So around 2006 he started his first restaurant with no outside funding. He had no experience in running a restaurant, though he did say he was a bus boy and a bartender and every other odd job at a restaurant when he was young. He did things differently than everyone suggested.

He didn’t spend nearly the amount of money that everyone said you had to in order to start a restaurant.

I asked Doug how he had such success so quickly with his business and he said:

“We’re focused daily on making sure that we create a wow experience for our fans. All these things that our fans care about in order to win that day, and when we’re just gobbling up little wins day by day, one day you’ll lift up your head when you’re talking to Jaime and you go, Wow– we do have 600-plus employees!”

In five years he had grown to 12 restaurants and 600 employees. His goal is to have 20 restaurants in the next few years. It’s amazing to see that even though his first business failed, he went back at it and persevered. Now he is a huge success.

Derek Sivers: Musician to $22 Million Company

Derek Sivers was a musician. He wanted to help his musician friends by letting them use his credit card payment processing account, so he created CDBaby.com. It wasn’t meant to be a business. It turned into a nice-sized company that he ended up selling for $22 million (and gave the proceeds to a charitable trust).

Derek said he gets emails all the time from entrepreneurs asking, “How can I get this to a million people?” and his response is, “Don’t get it to a million people; get it to one.”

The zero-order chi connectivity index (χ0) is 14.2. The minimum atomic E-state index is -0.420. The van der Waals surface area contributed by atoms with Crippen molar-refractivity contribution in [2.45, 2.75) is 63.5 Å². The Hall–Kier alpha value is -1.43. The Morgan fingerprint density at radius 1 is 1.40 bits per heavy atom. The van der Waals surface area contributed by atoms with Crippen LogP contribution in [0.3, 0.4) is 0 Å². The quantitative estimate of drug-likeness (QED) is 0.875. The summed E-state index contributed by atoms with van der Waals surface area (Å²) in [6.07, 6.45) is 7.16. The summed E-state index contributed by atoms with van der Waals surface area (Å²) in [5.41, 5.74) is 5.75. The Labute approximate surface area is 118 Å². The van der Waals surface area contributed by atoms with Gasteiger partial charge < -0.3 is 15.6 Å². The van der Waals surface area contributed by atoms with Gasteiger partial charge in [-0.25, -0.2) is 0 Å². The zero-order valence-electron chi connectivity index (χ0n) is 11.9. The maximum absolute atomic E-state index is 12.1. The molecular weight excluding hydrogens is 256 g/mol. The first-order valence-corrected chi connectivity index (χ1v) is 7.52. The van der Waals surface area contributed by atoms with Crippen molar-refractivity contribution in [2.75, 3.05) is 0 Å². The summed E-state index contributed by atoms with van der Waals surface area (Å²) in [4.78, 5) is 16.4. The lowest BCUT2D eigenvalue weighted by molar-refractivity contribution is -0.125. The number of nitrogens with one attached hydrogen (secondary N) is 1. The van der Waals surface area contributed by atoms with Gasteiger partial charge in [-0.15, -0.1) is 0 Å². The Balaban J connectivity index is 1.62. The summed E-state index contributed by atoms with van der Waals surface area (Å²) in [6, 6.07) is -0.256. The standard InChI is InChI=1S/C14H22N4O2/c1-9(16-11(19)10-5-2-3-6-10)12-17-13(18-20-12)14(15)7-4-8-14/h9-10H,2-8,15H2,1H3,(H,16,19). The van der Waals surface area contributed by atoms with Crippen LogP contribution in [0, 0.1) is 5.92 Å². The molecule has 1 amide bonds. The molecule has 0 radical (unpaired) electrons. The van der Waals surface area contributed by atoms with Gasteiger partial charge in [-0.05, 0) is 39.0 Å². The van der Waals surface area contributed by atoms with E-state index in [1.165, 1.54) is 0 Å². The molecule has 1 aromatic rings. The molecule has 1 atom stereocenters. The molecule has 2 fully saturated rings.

Derek said, “Almost think of yourself as a personal service. How do you make one person happy with what you’re doing, and make them really happy so that they’re so thrilled with it that they will go tell their friends?

If they’re not so thrilled that they will go tell all their friends, then keep working on it until that one person is so thrilled that they will go tell all their friends.

Then do that with a second person and a third person. Focus on individuals and what they need, and get in deep with how you can help them and how you can make your service or product better for them.”

Even after a year of working on CDBaby he had no employees and was only sending out a few orders per week. But that’s a good thing! Companies can grow too fast. Derek mentions that organic growth is what you want. You don’t want to invite a million people to your site and have it break, or have too many users to handle the load.

Action Item:

So this week ask yourself, “How can I focus on making my customers’ experiences amazing?”